Court scales back HS2 protest injunction as project partially abandoned

England and Wales

The High Court has recently extended, in time if not geographical spread, an injunction order to protect the HS2 project from unlawful interference by anti-HS2 activists and other trespassers.  The decision is significant in two respects: (i) it addresses the question of how claims of this type ought to address changing circumstances; and (ii) it considers the question of whether these kinds of proceedings ought to continue on an ‘interim’ basis, or ought to be brought to a final determination.

The order, which covers all HS2 land for phase 1 of the project, was first granted in 2018 and has been renewed several times since then.  The claimants, HS2 Ltd and the Secretary of State for Transport, argued that the order should renewed again on the same interim basis as before, claiming it was necessary and effective in reducing the costs and delays caused by the defendants' actions.

The defendants included any persons unknown who entered or remained on HS2 land without consent, obstructed access to HS2 land, or damaged HS2 land perimeter security, as well as 61 named individuals who were involved in anti-HS2 campaigns.  Only one of the named defendants opposed the claimants' application for an extension of the order.  He contended that the claimants should proceed to a final hearing, that the claimants had failed to make the Court aware (as they were obliged to) of the change in circumstances caused by the Government cancelling phase 2 of the project, and that he wished to be released from the claim.

In light of the arguments made by the named defendant and having reviewed the guidance set down by the Supreme Court in Wolverhampton City Council v London Gypsies and Travellers, (which clarified the law on injunctions against newcomer travellers), the High Court significantly reduced the geographical scope of the injunction to reflect the revised (reduced) scope of the project. The Court was of the view that the government announcement that phase 2 section would not be built removed protesters' incentive to target it. New criminal offences also existed to deter disruption by protest of any nature in relation to nationally significant infrastructure such as this.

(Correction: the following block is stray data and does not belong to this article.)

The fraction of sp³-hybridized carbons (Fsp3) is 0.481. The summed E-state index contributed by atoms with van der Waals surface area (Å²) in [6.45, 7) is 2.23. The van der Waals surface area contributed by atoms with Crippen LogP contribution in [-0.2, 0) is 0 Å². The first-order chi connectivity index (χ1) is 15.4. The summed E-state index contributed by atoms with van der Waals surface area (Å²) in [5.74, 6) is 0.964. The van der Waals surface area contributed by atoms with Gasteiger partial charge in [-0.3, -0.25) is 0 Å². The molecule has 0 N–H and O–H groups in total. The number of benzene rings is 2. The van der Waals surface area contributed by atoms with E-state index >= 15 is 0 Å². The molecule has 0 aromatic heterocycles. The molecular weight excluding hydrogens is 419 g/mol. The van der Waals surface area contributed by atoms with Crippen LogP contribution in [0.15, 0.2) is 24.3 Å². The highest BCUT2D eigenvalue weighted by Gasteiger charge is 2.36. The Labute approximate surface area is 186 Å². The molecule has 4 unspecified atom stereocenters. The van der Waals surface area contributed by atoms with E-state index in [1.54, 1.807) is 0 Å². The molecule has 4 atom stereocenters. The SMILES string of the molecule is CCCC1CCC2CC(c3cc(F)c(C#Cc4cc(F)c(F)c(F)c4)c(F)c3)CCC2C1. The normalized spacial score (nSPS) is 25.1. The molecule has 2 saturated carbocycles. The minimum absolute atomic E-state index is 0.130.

However, the injunction was renewed for a further year for the London-Birmingham route, where construction continues. The court found that a real continued risk of protest activity, and evidence to support the belief that the injunction and associated criminal sanctions presented a significant deterrent, justified continuation of the precautionary relief there.

The ruling highlights how changed circumstances can lead courts to reassess the justification for injunctions against "persons unknown" in these instances and again reiterated the importance of taking steps, in a timely manner, to comply with the duty of full and frank disclosure by updating the Court where such changes occur.

The judgment provides useful guidance on adapting "persons unknown" orders to project changes. The claimants' four-month delay in notifying the court of the Phase 2a cancellation was criticised, although not enough to discharge the entire injunction which was otherwise working as intended.

The ruling also resists calls to force claimants to pursue a final order imminently, noting protest injunctions operate differently than typical interim relief "holding the ring" pending trial. Most activists did not actively defend and the real mischief was the ongoing need to guard against "persons unknown", not resolve disputes with a handful of named defendants where the proceedings are in fact “more a form of enforcement of undisputed rights than a form of dispute resolution”.

The decision shows courts' pragmatism in balancing these two opposing rights (the right to protest and the right to carry out a lawful development) by carefully crafting injunctions sufficiently flexibly to protect active infrastructure works from disruption, while keeping orders under regular review.

You can read the judgment here: High Speed Two (HS2) Ltd & The Secretary of State for Transport v Persons Unknown